On awarding the subsidy to Revel, the EDA said the project would create 5,500 new jobs and a $27 million annual benefit over two decades.
According to NJPP, Revel has, instead, lost $250 million over that time period and created only half the number of jobs projected, with a large proportion of the positions not even full-time.
The $76.9 million project is the most recent addition to the list of the top 10 most generous subsidies, approved by the EDA on May 16.
JP Morgan Chase is getting the $224.8 million in tax credits under Grow NJ, which is now the state's main job creation and retention incentive program, for agreeing to stay and expand in Jersey City, for a total benefit to the state of $1.1 billion, according to an EDA press release.
The company qualified for the maximum base subsidy and bonus credits as a so-called "mega project," as well as for being a transit-oriented development, for having jobs with high salaries and for being in the targeted finance industry.
The $76.9 million project will expand the financial services firm's space to more than 1 million square feet, create 1,000 new jobs and retain 2,612 at-risk jobs, according to the authority.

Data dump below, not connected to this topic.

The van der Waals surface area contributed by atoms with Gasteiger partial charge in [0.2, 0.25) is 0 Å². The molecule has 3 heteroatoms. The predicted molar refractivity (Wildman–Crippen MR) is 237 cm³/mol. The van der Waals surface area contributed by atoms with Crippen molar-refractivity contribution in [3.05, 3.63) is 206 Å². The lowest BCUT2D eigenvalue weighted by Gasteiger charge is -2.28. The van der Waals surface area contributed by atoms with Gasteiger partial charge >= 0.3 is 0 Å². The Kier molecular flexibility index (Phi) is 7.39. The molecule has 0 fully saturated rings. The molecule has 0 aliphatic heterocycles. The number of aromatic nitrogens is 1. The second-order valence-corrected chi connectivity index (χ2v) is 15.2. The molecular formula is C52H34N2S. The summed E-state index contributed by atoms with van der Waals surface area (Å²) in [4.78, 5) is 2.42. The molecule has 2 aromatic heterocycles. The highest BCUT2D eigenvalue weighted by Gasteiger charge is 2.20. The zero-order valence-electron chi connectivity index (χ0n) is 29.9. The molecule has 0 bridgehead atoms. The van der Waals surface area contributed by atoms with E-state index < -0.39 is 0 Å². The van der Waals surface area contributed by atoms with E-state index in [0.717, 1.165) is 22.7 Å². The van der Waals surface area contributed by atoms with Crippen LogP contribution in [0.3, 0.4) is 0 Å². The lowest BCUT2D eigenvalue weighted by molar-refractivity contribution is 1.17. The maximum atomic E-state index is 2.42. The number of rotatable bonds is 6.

The $1.2 billion commercial development, called Luxury Point at Sayreville, was also approved on May 16, though without any fanfare.
The authority estimates it will result in 3,900 new jobs. This is an industrial site redevelopment that includes two former federal Superfund sites along the Sayreville waterfront. According to the project's website, it will include a 1.6 million-square-foot mall, 576 townhouses and 1,424 apartments, as well as a hotel and marinas on 3 miles of waterfront.
The EDA website does not include information about the estimated financial benefits of this project, as it has with older approvals.
The insurance giant got a 10-year tax credit for a new $440 million, 650,000-square foot office tower in Newark.
Prudential expects to add 400 new jobs and move 2,050 existing jobs from leased space at Gateway Center to the new building under construction on Broad Street.
The EDA estimated a $304 million benefit over 20 years.
Originally, Prudential was to have received a larger subsidy for building at a different location in the city. Gateway was unsuccessful in a legal challenge of the EDA award.
The Urban Transit Hub credit program is meant to spur development in urban areas near transit hubs.
The financial services firm has actually been awarded four separate grants from the BEIP, which was phased out as part of the 2013 revised subsidy programs, that amounted to a total of $169 million between 1997 and 2002, according to the EDA website. Three of the grants were for relocations to Jersey City, while the fourth was for an expansion.